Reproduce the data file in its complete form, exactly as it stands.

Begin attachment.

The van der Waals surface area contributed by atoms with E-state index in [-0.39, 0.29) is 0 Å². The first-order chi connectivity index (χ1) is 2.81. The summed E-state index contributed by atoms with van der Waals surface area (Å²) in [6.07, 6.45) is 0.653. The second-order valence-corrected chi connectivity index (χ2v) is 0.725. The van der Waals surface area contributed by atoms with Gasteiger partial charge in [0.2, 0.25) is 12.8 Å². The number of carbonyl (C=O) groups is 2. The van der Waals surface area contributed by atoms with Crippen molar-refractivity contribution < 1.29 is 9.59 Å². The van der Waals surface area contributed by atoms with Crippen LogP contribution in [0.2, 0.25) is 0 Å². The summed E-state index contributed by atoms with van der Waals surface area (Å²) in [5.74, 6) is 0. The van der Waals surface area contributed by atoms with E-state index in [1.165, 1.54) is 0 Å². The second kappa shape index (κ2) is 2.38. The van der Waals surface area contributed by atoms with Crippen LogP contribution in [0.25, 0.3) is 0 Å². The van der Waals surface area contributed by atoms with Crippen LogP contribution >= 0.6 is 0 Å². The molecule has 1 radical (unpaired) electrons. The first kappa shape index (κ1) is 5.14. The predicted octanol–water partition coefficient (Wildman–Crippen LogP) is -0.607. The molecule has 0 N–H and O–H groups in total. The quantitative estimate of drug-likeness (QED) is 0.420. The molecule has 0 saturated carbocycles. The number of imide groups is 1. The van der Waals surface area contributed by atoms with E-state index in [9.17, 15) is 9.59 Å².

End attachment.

The van der Waals surface area contributed by atoms with E-state index in [-0.39, 0.29) is 0 Å². The first-order chi connectivity index (χ1) is 2.81. The summed E-state index contributed by atoms with van der Waals surface area (Å²) in [6.07, 6.45) is 0.653. The second-order valence-corrected chi connectivity index (χ2v) is 0.725. The van der Waals surface area contributed by atoms with Gasteiger partial charge in [0.2, 0.25) is 12.8 Å². The number of carbonyl (C=O) groups is 2. The van der Waals surface area contributed by atoms with Crippen molar-refractivity contribution < 1.29 is 9.59 Å². The van der Waals surface area contributed by atoms with Crippen LogP contribution in [0.2, 0.25) is 0 Å². The summed E-state index contributed by atoms with van der Waals surface area (Å²) in [5.74, 6) is 0. The van der Waals surface area contributed by atoms with E-state index in [1.165, 1.54) is 0 Å². The second kappa shape index (κ2) is 2.38. The van der Waals surface area contributed by atoms with Crippen LogP contribution in [0.25, 0.3) is 0 Å². The van der Waals surface area contributed by atoms with Crippen LogP contribution >= 0.6 is 0 Å². The molecule has 1 radical (unpaired) electrons. The first kappa shape index (κ1) is 5.14. The predicted octanol–water partition coefficient (Wildman–Crippen LogP) is -0.607. The molecule has 0 N–H and O–H groups in total. The quantitative estimate of drug-likeness (QED) is 0.420. The molecule has 0 saturated carbocycles. The number of imide groups is 1. The van der Waals surface area contributed by atoms with E-state index in [9.17, 15) is 9.59 Å².